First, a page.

When consuming extra sugar, there’s also an increased risk of development of nonalcoholic fatty liver disease as well as, having increased triglyceride levels that can lead to cardiovascular disease.

How to spot added Sugars on Ingredients Lists or Nutrition Facts Label

There are so many names that added sugars have. There are more than 60 different names, a lot of them end with -ose- on the end, like fructose, sucrose and so on. It is important to remember that added sugar is not only found in sweets or desserts. It can be found in so many foods like breads, soups, cured meats, yogurts, frozen meals, instant oatmeal, granola, dried fruit, salad dressings, protein bars, baby food and more. It’s through these foods, the hidden ones, that sugar intake can add up on day-to-day basis and knowing what to look for is key.

On the Nutrition Facts Label, you can find both total sugar-this one can be natural and added sugar amount. It’s under the Carbohydrates, and it’s a good thing to keep an eye on when buying things. Being able to read the label can help adjust the diet for the better in just a few easy choices. The new style of the label- the one that we have displayed right here, has extra added information that till help you in your purchasing decisions. The combination of both ingredients and the nutrition information is the best approach.

So, how much sugar should I be eating?

The USDA recommends 2 cups of fruit and at least 2.5 cups of vegetables daily for adults. And adults should get two to three servings of dairy per day — 1 cup of nonfat or low-fat milk, 1 cup of nonfat or low-fat yogurt, or 1.5 ounces of natural cheese all count as one serving.
In this situation, we, of course, are talking about natural sugar found in fruit and dairy. If you’re bad at eating fruits and veggies, supplement companies have green and red powders filled with nutrients. It’s not an ideal situation and overall better to eat proper fruits and vegetables, but if you want to make sure you’re getting enough vitamins in your diet it can be helpful.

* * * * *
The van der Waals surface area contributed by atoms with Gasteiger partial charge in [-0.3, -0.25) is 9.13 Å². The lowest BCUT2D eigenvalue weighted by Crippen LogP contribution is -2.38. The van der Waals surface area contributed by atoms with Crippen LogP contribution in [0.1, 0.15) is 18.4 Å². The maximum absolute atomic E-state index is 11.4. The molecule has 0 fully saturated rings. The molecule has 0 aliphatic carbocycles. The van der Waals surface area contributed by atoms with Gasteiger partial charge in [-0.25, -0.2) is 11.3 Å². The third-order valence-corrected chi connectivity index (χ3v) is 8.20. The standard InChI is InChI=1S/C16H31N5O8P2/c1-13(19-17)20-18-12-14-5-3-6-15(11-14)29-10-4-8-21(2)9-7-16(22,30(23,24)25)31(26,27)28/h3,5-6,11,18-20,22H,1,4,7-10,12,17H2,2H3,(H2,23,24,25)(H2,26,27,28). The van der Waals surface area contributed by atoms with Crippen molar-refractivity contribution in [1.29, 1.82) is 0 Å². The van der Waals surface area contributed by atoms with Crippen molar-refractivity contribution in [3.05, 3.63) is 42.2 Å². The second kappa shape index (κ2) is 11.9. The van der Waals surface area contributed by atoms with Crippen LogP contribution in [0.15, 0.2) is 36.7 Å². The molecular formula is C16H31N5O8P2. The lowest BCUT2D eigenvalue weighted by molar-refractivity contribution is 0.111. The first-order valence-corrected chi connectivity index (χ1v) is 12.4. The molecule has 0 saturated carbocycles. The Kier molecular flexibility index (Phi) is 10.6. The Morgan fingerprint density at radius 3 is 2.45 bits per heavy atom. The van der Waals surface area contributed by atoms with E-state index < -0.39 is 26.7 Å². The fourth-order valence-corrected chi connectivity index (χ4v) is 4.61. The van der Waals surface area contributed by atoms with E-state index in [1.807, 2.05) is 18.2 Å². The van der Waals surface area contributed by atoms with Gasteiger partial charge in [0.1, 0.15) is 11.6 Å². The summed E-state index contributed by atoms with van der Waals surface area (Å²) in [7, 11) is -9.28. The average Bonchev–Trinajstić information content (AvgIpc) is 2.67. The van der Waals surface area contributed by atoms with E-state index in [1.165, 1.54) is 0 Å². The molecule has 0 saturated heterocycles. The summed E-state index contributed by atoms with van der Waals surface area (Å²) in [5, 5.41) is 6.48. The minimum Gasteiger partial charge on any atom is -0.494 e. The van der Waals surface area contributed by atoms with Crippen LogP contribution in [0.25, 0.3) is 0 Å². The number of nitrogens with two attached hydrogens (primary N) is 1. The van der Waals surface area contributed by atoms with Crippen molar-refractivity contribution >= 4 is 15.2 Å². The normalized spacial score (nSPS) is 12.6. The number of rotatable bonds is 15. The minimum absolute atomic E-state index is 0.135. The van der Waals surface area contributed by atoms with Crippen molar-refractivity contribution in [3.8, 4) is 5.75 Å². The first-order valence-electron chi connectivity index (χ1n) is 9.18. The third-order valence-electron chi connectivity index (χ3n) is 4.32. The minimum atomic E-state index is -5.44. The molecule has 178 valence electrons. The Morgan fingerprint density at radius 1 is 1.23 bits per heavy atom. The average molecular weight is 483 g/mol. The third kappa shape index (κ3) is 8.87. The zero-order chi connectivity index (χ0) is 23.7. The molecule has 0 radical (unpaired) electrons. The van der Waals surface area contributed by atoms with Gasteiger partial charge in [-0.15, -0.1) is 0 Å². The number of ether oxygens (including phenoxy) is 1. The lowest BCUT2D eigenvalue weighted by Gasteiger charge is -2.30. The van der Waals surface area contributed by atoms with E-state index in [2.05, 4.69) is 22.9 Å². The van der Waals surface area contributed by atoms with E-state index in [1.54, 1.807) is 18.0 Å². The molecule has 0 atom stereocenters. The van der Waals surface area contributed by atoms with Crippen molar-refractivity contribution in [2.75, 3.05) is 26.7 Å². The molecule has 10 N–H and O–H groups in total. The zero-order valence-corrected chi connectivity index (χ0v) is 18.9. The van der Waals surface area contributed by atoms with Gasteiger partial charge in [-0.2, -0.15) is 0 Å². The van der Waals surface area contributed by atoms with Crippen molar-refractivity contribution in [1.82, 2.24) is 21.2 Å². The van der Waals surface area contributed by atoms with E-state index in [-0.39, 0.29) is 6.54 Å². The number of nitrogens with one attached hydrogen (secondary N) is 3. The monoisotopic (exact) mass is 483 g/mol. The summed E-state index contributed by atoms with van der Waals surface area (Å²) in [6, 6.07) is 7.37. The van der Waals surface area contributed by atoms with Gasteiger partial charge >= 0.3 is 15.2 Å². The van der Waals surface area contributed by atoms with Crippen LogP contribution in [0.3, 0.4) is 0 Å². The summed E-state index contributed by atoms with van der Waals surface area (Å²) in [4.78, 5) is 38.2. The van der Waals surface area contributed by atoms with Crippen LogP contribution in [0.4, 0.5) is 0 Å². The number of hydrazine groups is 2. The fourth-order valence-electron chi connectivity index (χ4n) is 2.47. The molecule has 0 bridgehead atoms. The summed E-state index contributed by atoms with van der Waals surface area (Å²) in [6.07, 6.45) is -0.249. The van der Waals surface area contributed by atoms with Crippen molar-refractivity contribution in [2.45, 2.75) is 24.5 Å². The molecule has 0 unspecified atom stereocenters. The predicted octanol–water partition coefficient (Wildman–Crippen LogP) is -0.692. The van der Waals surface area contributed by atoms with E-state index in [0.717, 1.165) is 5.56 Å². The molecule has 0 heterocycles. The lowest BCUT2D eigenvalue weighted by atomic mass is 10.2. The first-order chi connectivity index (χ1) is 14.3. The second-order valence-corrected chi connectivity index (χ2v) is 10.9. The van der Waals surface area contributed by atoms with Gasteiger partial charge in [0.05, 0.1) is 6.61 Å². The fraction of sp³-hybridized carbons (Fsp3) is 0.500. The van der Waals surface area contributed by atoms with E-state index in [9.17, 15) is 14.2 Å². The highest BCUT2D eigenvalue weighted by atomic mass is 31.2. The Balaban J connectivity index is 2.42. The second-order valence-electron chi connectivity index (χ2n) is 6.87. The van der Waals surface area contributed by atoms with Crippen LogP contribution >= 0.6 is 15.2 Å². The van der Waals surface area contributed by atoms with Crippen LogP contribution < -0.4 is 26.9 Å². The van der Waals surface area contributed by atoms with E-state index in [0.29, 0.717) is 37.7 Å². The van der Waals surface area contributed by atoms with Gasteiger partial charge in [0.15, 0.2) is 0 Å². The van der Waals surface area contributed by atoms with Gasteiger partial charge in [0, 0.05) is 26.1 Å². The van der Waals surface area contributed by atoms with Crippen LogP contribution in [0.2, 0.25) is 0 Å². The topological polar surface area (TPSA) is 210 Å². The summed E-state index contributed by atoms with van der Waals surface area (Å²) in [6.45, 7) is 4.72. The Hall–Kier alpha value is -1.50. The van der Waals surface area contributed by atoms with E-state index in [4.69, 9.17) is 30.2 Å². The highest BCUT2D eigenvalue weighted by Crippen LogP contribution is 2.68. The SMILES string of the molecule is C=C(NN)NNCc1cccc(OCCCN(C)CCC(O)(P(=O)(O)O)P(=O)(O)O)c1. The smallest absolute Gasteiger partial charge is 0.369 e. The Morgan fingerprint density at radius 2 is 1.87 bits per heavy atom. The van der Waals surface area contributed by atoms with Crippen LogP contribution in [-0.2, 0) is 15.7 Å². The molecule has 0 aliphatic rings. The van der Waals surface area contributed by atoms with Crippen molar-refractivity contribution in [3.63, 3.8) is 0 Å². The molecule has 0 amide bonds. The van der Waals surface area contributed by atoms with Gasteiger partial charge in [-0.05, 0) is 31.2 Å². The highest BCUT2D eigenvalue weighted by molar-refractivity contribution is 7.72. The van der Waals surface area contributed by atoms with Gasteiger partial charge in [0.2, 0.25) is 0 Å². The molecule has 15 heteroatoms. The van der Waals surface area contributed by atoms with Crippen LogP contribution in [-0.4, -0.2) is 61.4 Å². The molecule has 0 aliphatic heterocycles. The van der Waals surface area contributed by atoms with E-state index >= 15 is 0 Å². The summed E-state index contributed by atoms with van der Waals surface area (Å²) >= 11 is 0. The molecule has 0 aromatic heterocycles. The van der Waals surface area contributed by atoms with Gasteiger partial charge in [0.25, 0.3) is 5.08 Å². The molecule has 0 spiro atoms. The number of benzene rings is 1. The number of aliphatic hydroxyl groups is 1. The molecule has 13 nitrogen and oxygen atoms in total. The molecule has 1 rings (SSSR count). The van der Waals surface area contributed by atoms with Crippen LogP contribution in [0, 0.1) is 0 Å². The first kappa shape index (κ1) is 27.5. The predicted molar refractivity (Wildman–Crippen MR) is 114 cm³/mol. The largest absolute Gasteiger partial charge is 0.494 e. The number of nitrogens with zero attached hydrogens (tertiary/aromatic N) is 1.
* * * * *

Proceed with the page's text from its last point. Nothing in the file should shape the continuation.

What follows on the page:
Berries, such as blueberries, blackberries, raspberries, strawberries and apples are high in antioxidants and can help reduce risks of cancer. They are also delicious, which is a great add-on.
We are strong believers in balance when it comes to the diet and not categorizing foods in the bad and good categories. There are, however, foods that are rich in nutrients and foods that are not. And while a donut or candy or soda are not filled with nutrients, we all have a soft spot for delicious treats. For general health, following 80/20 principal, that being eating clean nutrient dense foods for 80% of the time and allowing yourself 20% for foods you enjoy, is probably one of the best sustainable way to eat where you don’t feel deprived but also prioritize food that nourishes your body. Added sugars are not inherently bad, added sugars in excess is when things could get slightly more complicated. As we mentioned earlier, there’s a vast amount of health complications that can be caused by high blood sugar, and if you have any concerns about your processed sugar intake, the best thing to do would be to consult with your doctor and make sure your levels are where they need to be.

To bring it full circle, sugar is not inherently bad, and we need natural sugar for nutrients and minerals as well as for energy. Now that you know what to look for on the ingredients label, keeping an eye on added sugar in the processed food can drastically change your diet for the better. Candy and treats will not ruin your progress or health if consumed in moderation.

By Co-Author (Primary): Karina Movsesova

Editor: Amanda (Meixner) Rocchio